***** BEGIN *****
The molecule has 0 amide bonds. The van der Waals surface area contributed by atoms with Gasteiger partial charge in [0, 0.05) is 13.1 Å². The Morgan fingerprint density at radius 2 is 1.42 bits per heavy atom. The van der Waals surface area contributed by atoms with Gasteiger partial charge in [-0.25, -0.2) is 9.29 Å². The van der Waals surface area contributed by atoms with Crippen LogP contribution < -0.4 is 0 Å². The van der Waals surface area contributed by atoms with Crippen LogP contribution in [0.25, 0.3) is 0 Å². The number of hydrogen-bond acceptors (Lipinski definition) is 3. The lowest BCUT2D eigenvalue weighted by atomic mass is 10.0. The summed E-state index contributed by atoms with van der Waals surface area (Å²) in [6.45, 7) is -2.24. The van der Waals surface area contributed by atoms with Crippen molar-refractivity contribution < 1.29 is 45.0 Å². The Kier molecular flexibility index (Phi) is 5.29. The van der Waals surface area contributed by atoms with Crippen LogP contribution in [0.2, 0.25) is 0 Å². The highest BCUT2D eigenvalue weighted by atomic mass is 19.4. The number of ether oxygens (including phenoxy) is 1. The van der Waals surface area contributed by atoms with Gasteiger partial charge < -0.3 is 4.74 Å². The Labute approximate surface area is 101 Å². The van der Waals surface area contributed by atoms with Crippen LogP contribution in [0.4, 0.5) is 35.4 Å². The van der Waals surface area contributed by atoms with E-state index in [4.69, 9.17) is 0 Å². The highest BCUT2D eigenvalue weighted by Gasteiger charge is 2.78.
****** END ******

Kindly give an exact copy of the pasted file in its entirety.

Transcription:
The molecule has 0 amide bonds. The van der Waals surface area contributed by atoms with Gasteiger partial charge in [0, 0.05) is 13.1 Å². The Morgan fingerprint density at radius 2 is 1.42 bits per heavy atom. The van der Waals surface area contributed by atoms with Gasteiger partial charge in [-0.25, -0.2) is 9.29 Å². The van der Waals surface area contributed by atoms with Crippen LogP contribution < -0.4 is 0 Å². The van der Waals surface area contributed by atoms with Crippen LogP contribution in [0.25, 0.3) is 0 Å². The number of hydrogen-bond acceptors (Lipinski definition) is 3. The lowest BCUT2D eigenvalue weighted by atomic mass is 10.0. The summed E-state index contributed by atoms with van der Waals surface area (Å²) in [6.45, 7) is -2.24. The van der Waals surface area contributed by atoms with Crippen molar-refractivity contribution < 1.29 is 45.0 Å². The Kier molecular flexibility index (Phi) is 5.29. The van der Waals surface area contributed by atoms with Crippen LogP contribution in [0.2, 0.25) is 0 Å². The highest BCUT2D eigenvalue weighted by atomic mass is 19.4. The number of ether oxygens (including phenoxy) is 1. The van der Waals surface area contributed by atoms with Gasteiger partial charge < -0.3 is 4.74 Å². The Labute approximate surface area is 101 Å². The van der Waals surface area contributed by atoms with Crippen LogP contribution in [0.4, 0.5) is 35.4 Å². The van der Waals surface area contributed by atoms with E-state index in [4.69, 9.17) is 0 Å². The highest BCUT2D eigenvalue weighted by Gasteiger charge is 2.78.